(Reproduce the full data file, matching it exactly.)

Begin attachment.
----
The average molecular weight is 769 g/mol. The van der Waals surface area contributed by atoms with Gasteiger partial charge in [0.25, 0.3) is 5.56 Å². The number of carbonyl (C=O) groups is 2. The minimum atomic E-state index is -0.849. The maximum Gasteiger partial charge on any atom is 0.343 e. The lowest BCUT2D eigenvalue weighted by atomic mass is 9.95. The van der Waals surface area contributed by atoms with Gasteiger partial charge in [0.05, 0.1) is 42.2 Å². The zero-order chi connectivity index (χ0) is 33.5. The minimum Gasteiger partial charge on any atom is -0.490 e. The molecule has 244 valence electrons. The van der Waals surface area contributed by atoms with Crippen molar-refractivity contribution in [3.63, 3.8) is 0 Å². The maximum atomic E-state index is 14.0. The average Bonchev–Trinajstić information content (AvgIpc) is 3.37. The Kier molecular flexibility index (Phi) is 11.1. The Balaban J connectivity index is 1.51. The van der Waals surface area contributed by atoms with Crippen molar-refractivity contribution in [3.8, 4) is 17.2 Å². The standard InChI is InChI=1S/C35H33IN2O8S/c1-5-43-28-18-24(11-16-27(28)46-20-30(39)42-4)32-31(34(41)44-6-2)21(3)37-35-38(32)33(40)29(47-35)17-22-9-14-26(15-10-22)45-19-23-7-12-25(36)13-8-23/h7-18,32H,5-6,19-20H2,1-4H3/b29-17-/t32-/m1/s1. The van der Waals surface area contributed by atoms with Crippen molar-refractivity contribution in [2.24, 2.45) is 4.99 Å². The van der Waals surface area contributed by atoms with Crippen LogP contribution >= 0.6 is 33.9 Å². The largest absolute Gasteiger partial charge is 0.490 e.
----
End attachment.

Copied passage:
The average molecular weight is 769 g/mol. The van der Waals surface area contributed by atoms with Gasteiger partial charge in [0.25, 0.3) is 5.56 Å². The number of carbonyl (C=O) groups is 2. The minimum atomic E-state index is -0.849. The maximum Gasteiger partial charge on any atom is 0.343 e. The lowest BCUT2D eigenvalue weighted by atomic mass is 9.95. The van der Waals surface area contributed by atoms with Gasteiger partial charge in [0.05, 0.1) is 42.2 Å². The zero-order chi connectivity index (χ0) is 33.5. The minimum Gasteiger partial charge on any atom is -0.490 e. The molecule has 244 valence electrons. The van der Waals surface area contributed by atoms with Crippen molar-refractivity contribution in [3.63, 3.8) is 0 Å². The maximum atomic E-state index is 14.0. The average Bonchev–Trinajstić information content (AvgIpc) is 3.37. The Kier molecular flexibility index (Phi) is 11.1. The Balaban J connectivity index is 1.51. The van der Waals surface area contributed by atoms with Crippen molar-refractivity contribution in [3.8, 4) is 17.2 Å². The standard InChI is InChI=1S/C35H33IN2O8S/c1-5-43-28-18-24(11-16-27(28)46-20-30(39)42-4)32-31(34(41)44-6-2)21(3)37-35-38(32)33(40)29(47-35)17-22-9-14-26(15-10-22)45-19-23-7-12-25(36)13-8-23/h7-18,32H,5-6,19-20H2,1-4H3/b29-17-/t32-/m1/s1. The van der Waals surface area contributed by atoms with Crippen molar-refractivity contribution in [2.24, 2.45) is 4.99 Å². The van der Waals surface area contributed by atoms with Crippen LogP contribution >= 0.6 is 33.9 Å². The largest absolute Gasteiger partial charge is 0.490 e.